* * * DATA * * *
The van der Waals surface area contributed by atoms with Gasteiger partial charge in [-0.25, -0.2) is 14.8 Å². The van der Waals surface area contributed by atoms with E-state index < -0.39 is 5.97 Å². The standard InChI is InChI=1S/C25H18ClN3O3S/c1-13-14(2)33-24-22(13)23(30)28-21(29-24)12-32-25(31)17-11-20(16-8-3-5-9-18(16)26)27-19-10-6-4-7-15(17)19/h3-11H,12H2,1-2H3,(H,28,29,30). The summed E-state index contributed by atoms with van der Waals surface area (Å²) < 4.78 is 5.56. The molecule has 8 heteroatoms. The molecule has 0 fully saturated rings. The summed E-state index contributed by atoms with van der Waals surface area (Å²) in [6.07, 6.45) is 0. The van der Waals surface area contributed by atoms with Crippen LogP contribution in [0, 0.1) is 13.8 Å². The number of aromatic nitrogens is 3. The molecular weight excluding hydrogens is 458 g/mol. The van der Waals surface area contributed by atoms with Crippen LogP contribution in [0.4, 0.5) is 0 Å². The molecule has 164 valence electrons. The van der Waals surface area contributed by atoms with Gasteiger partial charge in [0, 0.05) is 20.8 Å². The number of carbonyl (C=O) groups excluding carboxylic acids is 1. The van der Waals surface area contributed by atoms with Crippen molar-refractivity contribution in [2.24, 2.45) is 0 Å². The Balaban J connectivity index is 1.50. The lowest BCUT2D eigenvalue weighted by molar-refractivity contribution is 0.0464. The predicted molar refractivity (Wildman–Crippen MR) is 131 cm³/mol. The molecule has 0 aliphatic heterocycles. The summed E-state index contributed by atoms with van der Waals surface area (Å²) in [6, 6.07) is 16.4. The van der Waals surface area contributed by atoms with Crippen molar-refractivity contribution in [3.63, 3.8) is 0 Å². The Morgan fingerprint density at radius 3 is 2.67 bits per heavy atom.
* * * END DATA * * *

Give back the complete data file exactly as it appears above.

The van der Waals surface area contributed by atoms with Gasteiger partial charge in [-0.25, -0.2) is 14.8 Å². The van der Waals surface area contributed by atoms with E-state index < -0.39 is 5.97 Å². The standard InChI is InChI=1S/C25H18ClN3O3S/c1-13-14(2)33-24-22(13)23(30)28-21(29-24)12-32-25(31)17-11-20(16-8-3-5-9-18(16)26)27-19-10-6-4-7-15(17)19/h3-11H,12H2,1-2H3,(H,28,29,30). The summed E-state index contributed by atoms with van der Waals surface area (Å²) < 4.78 is 5.56. The molecule has 8 heteroatoms. The molecule has 0 fully saturated rings. The summed E-state index contributed by atoms with van der Waals surface area (Å²) in [6.07, 6.45) is 0. The van der Waals surface area contributed by atoms with Crippen LogP contribution in [0, 0.1) is 13.8 Å². The number of aromatic nitrogens is 3. The molecular weight excluding hydrogens is 458 g/mol. The van der Waals surface area contributed by atoms with Crippen LogP contribution in [0.4, 0.5) is 0 Å². The molecule has 164 valence electrons. The van der Waals surface area contributed by atoms with Gasteiger partial charge in [0, 0.05) is 20.8 Å². The number of carbonyl (C=O) groups excluding carboxylic acids is 1. The van der Waals surface area contributed by atoms with Crippen molar-refractivity contribution in [2.24, 2.45) is 0 Å². The Balaban J connectivity index is 1.50. The lowest BCUT2D eigenvalue weighted by molar-refractivity contribution is 0.0464. The predicted molar refractivity (Wildman–Crippen MR) is 131 cm³/mol. The molecule has 0 aliphatic heterocycles. The summed E-state index contributed by atoms with van der Waals surface area (Å²) in [6, 6.07) is 16.4. The van der Waals surface area contributed by atoms with Crippen molar-refractivity contribution in [3.63, 3.8) is 0 Å². The Morgan fingerprint density at radius 3 is 2.67 bits per heavy atom.